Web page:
Nancy Hodge, Accompanist Stephen Bates, Manager
First Sopranos Susan Anderson Patsy Auiler Lola Bradstreet Carol Brechemin Kimberly Jo Buechner Letitia J. Byrd Kathryn Foster Elliott Lisa Fishbaugh Carol Gagliardi Carole Gallas Julie Giuliani Gladys Hanson Sylvia Jenkins Zella Kent Jean M. Lambert Carolyn Leyh Kathleen Lin Doris Luecke Lois Ann Malthaner Charlene Mclntire Loretla Meissner Cheryl A. Murphy Anne Nisch Jennifer Parrin Alice Schneider Theresa Smith Caryn Spielman Charlotte Stanek Cassie St. Clair Lynn Tarrant Heidi Unger Joanne Westman Frances Zapella
Second Sopranos Christine Arnison Judy Barber Virginia Burr Marilyn Buss Pamela Jean Carter Anne B. Chamberlin Young Cho Claire E. Conrad Jane Covent Kristina Dclmer Ann Dills Chris Dindoffer Deborah Forbes Melissa Forbes Anita Goldstein Ann Holt Alice R. Horning Susan Kaczmarek Kami Helen Krohn Judith Lehmann Beth Lipson Mary Loewen Melissa McBrian
Charlotte Nametz Sara Peth
Stephanie Rosenbaum Ann Schcbor Suzanne Schluederberg Marie Schneider Kathleen Sheehy Elizabeth Stewart-Robinson Ann Stout Patricia Tompkins Barbara Van Woerkom Christine Wendt Kathleen Young
First Altos Margo Angelini Wendy Lyn Baker Susan Bcrman Phyllis Bogarin Kay Bohn Kathlyn Boyer Lisa Bramble Ella Brown Marion Brown Lael Cappaert Rosalyn Chrcnka Mary Crichton Christine Dailey Arlene Dobberstein Jeanne Erickson Daisy Evans Marilyn Finkbeiner Suzanne Fox Merian Frederick Ruth Gewanter Kay Hannah Georgia Hartman Virginia Hmay Margaret Hostetler Nancy Houk Carol Hurwitz Marta Johnson Olga Johnson Nancy Karp Kristine Langabeer Rosemary Lewis Bernice McCoy Marian Miner Jean Morgan Linda Mucssen Lois Nelson Glenda Revelle Kalhi Roscnzweig Laurence Ruth Lillianne Ruwart Cathy Selvius-DeRoo Linda Siebcrt Deborah Slee
Georgiana Swinford Deborah Syring Helen Thornton Jane Van Bolt Betsey vanHamersveld Joanne VerofT Charlotte Wolfe
Second Altos Sandra Anderson Marjorie Baird Eleanor Beam Joyce Delamarter Alice Galbraith Danielle Galbraith Lois Guebert Mary Haab Katherine Klykylo Kristen Kochenderfer Elsie Lovelace Barbara Maes Sarah Matthews Barbara McCann Anna Millard Mary Price Mary Quade Sue Ribaudo Beverly Roeger Carol Spencer Kathryn Stebbins Margaret Thompson Rosemary Walker Alice Warsinski Kathleen Weber Helen Welford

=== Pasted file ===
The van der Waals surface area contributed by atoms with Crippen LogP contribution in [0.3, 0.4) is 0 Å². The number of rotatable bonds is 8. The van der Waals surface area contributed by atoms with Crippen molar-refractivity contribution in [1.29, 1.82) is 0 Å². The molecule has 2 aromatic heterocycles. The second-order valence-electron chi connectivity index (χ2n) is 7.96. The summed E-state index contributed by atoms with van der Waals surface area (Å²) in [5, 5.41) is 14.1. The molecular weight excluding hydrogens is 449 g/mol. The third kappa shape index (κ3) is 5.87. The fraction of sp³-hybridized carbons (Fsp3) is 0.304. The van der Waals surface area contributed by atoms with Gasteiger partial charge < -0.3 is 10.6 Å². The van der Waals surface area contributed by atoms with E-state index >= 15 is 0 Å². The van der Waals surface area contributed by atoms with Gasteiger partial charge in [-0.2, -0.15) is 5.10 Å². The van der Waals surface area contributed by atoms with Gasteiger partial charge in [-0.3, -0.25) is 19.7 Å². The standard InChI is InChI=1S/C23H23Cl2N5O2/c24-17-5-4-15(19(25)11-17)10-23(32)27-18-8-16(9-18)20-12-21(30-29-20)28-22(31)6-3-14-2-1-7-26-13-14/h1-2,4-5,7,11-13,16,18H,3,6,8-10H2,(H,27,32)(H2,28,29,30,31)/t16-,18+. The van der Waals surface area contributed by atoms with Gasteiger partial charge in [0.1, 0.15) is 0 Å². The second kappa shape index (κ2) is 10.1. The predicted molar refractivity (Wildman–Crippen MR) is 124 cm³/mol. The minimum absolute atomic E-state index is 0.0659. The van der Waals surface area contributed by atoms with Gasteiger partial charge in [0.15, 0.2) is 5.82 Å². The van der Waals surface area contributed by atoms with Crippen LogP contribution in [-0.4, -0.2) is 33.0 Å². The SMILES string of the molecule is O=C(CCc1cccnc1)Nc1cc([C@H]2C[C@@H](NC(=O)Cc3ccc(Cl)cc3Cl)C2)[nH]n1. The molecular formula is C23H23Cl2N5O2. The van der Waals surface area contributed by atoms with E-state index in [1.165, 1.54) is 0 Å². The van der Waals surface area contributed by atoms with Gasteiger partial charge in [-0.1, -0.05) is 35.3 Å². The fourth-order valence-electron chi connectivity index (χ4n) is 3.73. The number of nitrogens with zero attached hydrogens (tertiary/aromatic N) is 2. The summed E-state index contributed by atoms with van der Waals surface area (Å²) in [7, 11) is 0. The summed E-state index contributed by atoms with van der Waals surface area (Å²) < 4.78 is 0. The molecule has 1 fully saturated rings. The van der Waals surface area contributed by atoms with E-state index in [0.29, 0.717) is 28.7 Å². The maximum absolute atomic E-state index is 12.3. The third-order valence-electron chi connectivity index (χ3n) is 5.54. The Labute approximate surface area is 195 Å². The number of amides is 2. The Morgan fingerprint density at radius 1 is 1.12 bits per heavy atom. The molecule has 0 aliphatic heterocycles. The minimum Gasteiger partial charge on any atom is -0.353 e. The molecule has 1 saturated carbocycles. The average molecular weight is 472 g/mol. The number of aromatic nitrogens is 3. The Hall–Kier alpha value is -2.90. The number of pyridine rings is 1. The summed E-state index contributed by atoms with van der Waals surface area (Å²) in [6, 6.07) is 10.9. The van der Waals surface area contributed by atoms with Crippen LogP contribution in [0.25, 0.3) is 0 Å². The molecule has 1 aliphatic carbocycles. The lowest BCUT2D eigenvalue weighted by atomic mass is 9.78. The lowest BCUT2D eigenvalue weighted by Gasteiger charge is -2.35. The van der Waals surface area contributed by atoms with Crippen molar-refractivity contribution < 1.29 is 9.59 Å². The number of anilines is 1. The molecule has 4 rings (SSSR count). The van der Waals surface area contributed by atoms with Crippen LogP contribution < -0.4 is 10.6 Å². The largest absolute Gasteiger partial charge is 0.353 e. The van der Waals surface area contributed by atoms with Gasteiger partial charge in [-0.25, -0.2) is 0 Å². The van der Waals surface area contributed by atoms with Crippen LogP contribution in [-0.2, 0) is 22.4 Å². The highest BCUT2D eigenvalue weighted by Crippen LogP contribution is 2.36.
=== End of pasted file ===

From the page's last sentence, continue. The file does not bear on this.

First Tenors Hugh Baker Hugh Brown Kenneth Burdette Bruce Carter Marshall Franke Roy Glover Paul Lowry Robert MacGregor Robert Miller Duane Novelly Bernard Patterson Lawrence Reemmer Frederick Schebor
Second Tenors Dick Bohlander William Bronson Brian Buggy Mark Chancey Harold Clark
Merle G. Galbraith Peter Gaudet Donald Haworth Theodore Hefley Thomas Hmay Jay Harris Klein Philip Melcher Kenneth Nisch Richard Olson John Rocus Carl Smith
William Wayt Thomas Nicolas Williams
First Basses
Kevin Anderson Mark H. Avenmarg Richard Bachmann Marion L. Beam Robert Betka John Brueger Jeffrey C. Burke Robert Byrne Richard A. Dargis Peter DeHart Robert E. Dills, Jr. Phillip R. Dinehart Steven Domino Thomas Hagerty Mark W. Johnson Klair Kissel Charles Liang William Liefert Lawrence Lohr John MacKrell Sol Metz
Francisco Montero Charles Morgan James Schneider Joseph E. Shacter Richard Stock Wade Sutton David M. Varner Rob Vonderhaar Steven White
Second Basses
Jorg Becker Harry Bowen Bruce B. Dicey Lowell Fisher Thomas Fuhrman James P. Leege Charles F. Lehmann Alfred G. Meyer Robert Strozier Terril Tompkins John Van Bolt
A Free Choral Concert--Sunday, May 10, at 3:30
In this auditorium, the Festival Chorus of the Choral Union will perform the concluding concert of Cross Currents--a festival sponsored by the U-M's Center for Russian and East Euro?pean Studies. Under Donald Bryant, the Chorus will sin); works of Koddly, Schubert, Smetana, Bartok, and three new pieces by Dr. Bryant set to translations of East European poetry. All are invited to attend.